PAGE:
For his part, Ivan, with only a few weeks to live, recognizes that he has wasted his time on earth, that he has led an outwardly respectable, but inwardly barren, existence. He looks back at his upbringing, education and career and finds that everything he did was motivated by the desire to appear important in the eyes of others; his own interests and sensitivities were sacrificed for the sake of impressing people who, he sees only now, do not care a jot for him. One night, in the early hours, tormented by pain, ‘it occurred to him that those scarcely perceptible impulses of his to protest at what people of high status considered good, vague impulses which he had always suppressed, might have been precisely what mattered, and all the rest had not been the real thing. His official duties, his manner of life, his family, the values adhered to by people in society and in his profession – all these might not have been the real thing.’ The sense of having wasted his short life is compounded by the recognition that it was only his status that those around him loved, not his true, vulnerable self. He was respected for being a judge, for being a wealthy father and head of household, but with these assets about to disappear, in agony and afraid, he cannot count on anyone’s love: ‘What tormented Ivan Ilyich most was that no one gave him the kind of compassion he craved. There were moments after long suffering when what he wanted most of all (shameful as it might be for him to admit) was to be pitied like a sick child. He wanted to be caressed, kissed, cried over, as sick children are caressed and comforted. He knew that he was an important functionary with a greying beard, and so this was impossible; yet all the same he longed for it.’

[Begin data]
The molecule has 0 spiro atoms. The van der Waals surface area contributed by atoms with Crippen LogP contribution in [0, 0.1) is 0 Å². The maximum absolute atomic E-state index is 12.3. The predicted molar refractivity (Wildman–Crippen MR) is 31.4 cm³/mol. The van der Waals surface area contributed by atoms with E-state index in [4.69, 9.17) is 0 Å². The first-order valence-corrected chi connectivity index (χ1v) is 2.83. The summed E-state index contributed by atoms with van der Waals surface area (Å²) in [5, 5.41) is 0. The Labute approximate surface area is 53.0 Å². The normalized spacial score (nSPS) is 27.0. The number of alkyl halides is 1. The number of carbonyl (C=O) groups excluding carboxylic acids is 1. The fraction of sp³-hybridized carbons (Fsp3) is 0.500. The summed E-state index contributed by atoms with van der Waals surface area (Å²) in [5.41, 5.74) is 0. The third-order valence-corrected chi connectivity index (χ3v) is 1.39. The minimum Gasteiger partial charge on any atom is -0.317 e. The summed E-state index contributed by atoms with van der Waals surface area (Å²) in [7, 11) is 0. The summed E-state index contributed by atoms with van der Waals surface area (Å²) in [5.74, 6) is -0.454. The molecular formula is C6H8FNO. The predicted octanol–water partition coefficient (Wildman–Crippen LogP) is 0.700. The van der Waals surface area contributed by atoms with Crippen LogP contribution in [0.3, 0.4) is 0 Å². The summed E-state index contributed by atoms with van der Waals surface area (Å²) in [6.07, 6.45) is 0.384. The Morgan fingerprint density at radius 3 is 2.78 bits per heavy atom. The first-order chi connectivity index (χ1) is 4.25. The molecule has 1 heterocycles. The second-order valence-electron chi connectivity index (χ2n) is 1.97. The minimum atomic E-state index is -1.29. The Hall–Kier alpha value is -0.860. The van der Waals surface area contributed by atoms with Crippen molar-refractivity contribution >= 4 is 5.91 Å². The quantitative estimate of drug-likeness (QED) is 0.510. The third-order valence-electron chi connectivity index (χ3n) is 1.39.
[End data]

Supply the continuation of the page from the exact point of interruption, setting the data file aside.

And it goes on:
After Ivan has breathed his last, his so-called friends come to pay their respects, but regret all the while the disruption that the death has caused to their whist-playing schedule. Looking at Ivan’s waxy, hollow face in its coffin, his colleague Pyotr Ivanovich starts to reflect that death may one day claim him too – and that this could have stern implications, especially for the logic of spending most of his energies on card games. ‘ “Why, the same thing could happen to me at any time now,” thought Pyotr Ivanovich and for a moment he felt panic-stricken. But at once, he himself did not know how, he was rescued by the customary reflection that all this had happened to Ivan Ilyich, not to him, that it could not and should not happen to him; and that if he were to grant such a possibility, he would succumb to depression.’
If Tolstoy understood so well the power of death to change our sense of what we should concern ourselves with, it was because he had himself, only a few years before writing the novella, questioned his own life in the context of a new-found awareness of his mortality. In A Confession (1882), a record of his death-inspired interrogations, he explained that, at the age of fifty-one, with War and Peace and Anna Karenina behind him, world-famous and rich, he had recognized how, from an early age, he had lived not according to his own
values, or to those of God, but to those of ‘society’ and how this had inspired in him a restless desire to be stronger than others; to be more famous, more important and richer than they. In his social circle, ‘ambition, love of power, covetousness, lasciviousness, pride, anger and revenge were all respected’. But now, with death in mind, he doubted the validity of his previous ambitions. ‘ “Well, you will have 6,000 desyatinas of land in Samara Government and 300 horses, and what then? … Very well; you will be more famous than Gogol or Pushkin or Shakespeare or Molière, or than all the writers in the world – and what of it?”


Alain de Botton